High-tech skills required to succeed in 21st century

High-tech skills required to succeed in 21st century

High-tech skills required to succeed in 21st century

“Highlight areas, develop skills, and bring subjects into awareness,” would be a statement you would find in any top-ranked university. But a recent survey suggests that less than a quarter of faculty in higher education would agree with the statement: “It is imperative to address the needs of non-traditional learners, including adults who are online and those who are in the early years of their studies.”

Even with increasing evidence that college students must incorporate more leisure time into their academic practices in order to thrive, the accreditation of online education practices by national and state standards is lagging. There are laws that mandate certifications for only specific areas of undergraduate education, such as courses in mass communications or human resources.

Research by Andrew Reit, an associate professor of management at the University of Arizona, found that only two states, Nevada and Washington, require professional-development certificates that include college-level courses for professionals. The federal office that regulates student-loan servicers does not require colleges to accommodate dropouts because there are no statutory standards in place.

“With so much emphasis on getting more time in classrooms, we have to be doing the same thing for adult learners who take time to set priorities and flexibly manage their time,” says Melissa Moore of Market Planners, a New York-based strategic planning and marketing firm. “It’s also important to attract students who may face specific barriers, such as those working full-time, those with low incomes, and those with special challenges such as children.”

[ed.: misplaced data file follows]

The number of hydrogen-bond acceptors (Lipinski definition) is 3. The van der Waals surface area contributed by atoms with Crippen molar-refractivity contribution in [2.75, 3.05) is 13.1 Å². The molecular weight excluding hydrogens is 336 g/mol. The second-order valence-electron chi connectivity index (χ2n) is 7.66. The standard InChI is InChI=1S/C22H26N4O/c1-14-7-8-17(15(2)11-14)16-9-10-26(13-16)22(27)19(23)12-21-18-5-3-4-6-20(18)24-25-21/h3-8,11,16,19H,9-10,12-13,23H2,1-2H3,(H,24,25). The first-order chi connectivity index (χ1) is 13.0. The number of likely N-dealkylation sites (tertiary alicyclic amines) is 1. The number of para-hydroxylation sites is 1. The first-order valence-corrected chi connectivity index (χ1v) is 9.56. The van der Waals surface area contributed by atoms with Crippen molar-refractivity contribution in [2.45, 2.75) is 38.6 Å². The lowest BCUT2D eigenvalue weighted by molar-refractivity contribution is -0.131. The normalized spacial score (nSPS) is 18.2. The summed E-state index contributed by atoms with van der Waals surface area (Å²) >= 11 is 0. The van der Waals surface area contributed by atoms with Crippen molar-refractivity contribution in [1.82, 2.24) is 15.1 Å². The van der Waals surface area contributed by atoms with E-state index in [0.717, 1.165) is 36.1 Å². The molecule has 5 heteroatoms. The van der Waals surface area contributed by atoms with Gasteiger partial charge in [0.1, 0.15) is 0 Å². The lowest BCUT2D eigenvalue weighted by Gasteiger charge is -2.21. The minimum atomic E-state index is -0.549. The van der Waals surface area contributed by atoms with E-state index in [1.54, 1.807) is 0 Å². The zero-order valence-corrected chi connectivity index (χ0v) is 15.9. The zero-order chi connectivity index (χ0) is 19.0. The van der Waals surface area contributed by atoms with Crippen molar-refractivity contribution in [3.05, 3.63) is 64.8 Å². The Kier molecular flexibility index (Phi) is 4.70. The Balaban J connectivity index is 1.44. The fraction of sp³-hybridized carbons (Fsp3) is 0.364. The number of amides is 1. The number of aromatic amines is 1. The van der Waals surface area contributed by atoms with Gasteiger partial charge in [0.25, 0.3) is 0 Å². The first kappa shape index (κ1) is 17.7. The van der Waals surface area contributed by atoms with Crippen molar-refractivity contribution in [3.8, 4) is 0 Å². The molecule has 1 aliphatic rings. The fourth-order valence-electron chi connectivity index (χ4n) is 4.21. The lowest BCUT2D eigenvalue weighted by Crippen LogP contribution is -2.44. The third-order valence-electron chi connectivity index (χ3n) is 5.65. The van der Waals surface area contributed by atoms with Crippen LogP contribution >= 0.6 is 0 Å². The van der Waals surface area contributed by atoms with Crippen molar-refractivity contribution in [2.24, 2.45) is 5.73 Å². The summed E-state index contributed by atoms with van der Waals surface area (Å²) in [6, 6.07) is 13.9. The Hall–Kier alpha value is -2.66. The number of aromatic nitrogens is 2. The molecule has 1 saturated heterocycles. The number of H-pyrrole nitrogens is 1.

“It’s our challenge to ensure that schools and colleges provide authentic, engaging experiences that reflect real life,” Moore says. In addition to inclusive curricula, accessibility and community benefits are also crucial.

“We provide resources to help colleges and universities make their programs and offices more welcoming and responsive to the needs of diverse populations,” says Jim Melville, president of the National Alliance for Adult and Experiential Learning (NAAPEL).

“NAAPEL and their partner organizations have been working with college presidents to ensure that their campuses are designed in a way that enables students to seamlessly transition between online and on-campus classrooms,” he says.

The organization represents nonprofits and educational institutions that offer adult and experiential education programs in the U.S. NAAPEL research shows that 61 percent of adult learners would attend another institution if they knew it was in addition to the credit-bearing portion of their education. What’s more, more than half of adult learners say they would take classes outside of the normal academic year, and that they would work long hours during the school year and overnight on weekends.

“The real time issue cannot be solved by shrinking the academic calendar,” says Andrew Halpern, professor of psychology at the University of California, San Diego, and author of How Work and Family Interrelate in the Digital Age.

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